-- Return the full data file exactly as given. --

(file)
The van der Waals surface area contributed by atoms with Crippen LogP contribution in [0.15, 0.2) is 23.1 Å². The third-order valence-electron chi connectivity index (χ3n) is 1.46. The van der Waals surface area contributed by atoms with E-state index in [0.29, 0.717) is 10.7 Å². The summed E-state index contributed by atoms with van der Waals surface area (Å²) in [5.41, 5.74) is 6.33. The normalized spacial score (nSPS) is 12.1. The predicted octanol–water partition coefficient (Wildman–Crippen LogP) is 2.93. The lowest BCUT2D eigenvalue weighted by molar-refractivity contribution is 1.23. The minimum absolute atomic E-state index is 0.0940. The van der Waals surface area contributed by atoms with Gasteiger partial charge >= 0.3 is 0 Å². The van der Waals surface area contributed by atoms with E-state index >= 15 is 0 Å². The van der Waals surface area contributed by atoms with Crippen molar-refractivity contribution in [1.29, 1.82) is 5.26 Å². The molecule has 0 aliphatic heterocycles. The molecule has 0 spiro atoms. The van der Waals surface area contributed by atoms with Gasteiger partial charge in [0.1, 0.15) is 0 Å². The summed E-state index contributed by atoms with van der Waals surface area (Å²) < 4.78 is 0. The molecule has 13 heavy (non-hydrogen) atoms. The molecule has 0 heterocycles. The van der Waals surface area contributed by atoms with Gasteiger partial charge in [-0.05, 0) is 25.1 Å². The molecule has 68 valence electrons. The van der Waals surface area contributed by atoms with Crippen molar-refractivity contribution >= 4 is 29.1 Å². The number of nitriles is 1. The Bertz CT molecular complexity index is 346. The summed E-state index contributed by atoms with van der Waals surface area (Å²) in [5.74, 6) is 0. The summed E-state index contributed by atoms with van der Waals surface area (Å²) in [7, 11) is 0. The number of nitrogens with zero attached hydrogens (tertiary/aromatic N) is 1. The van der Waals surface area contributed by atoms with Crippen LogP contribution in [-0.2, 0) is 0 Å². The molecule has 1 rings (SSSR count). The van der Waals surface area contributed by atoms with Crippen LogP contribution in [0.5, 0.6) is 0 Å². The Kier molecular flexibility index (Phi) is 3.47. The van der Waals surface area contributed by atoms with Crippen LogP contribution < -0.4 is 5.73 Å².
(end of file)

The van der Waals surface area contributed by atoms with Crippen LogP contribution in [0.15, 0.2) is 23.1 Å². The third-order valence-electron chi connectivity index (χ3n) is 1.46. The van der Waals surface area contributed by atoms with E-state index in [0.29, 0.717) is 10.7 Å². The summed E-state index contributed by atoms with van der Waals surface area (Å²) in [5.41, 5.74) is 6.33. The normalized spacial score (nSPS) is 12.1. The predicted octanol–water partition coefficient (Wildman–Crippen LogP) is 2.93. The lowest BCUT2D eigenvalue weighted by molar-refractivity contribution is 1.23. The minimum absolute atomic E-state index is 0.0940. The van der Waals surface area contributed by atoms with Gasteiger partial charge >= 0.3 is 0 Å². The van der Waals surface area contributed by atoms with E-state index >= 15 is 0 Å². The van der Waals surface area contributed by atoms with Crippen molar-refractivity contribution in [1.29, 1.82) is 5.26 Å². The molecule has 0 aliphatic heterocycles. The molecule has 0 spiro atoms. The van der Waals surface area contributed by atoms with Gasteiger partial charge in [0.1, 0.15) is 0 Å². The summed E-state index contributed by atoms with van der Waals surface area (Å²) < 4.78 is 0. The molecule has 13 heavy (non-hydrogen) atoms. The molecule has 0 heterocycles. The van der Waals surface area contributed by atoms with Gasteiger partial charge in [-0.05, 0) is 25.1 Å². The molecule has 68 valence electrons. The van der Waals surface area contributed by atoms with Crippen molar-refractivity contribution >= 4 is 29.1 Å². The number of nitriles is 1. The Bertz CT molecular complexity index is 346. The summed E-state index contributed by atoms with van der Waals surface area (Å²) in [5.74, 6) is 0. The summed E-state index contributed by atoms with van der Waals surface area (Å²) in [7, 11) is 0. The number of nitrogens with zero attached hydrogens (tertiary/aromatic N) is 1. The van der Waals surface area contributed by atoms with Crippen LogP contribution in [-0.2, 0) is 0 Å². The molecule has 1 rings (SSSR count). The van der Waals surface area contributed by atoms with Crippen LogP contribution in [0.5, 0.6) is 0 Å². The Kier molecular flexibility index (Phi) is 3.47. The van der Waals surface area contributed by atoms with Crippen LogP contribution < -0.4 is 5.73 Å².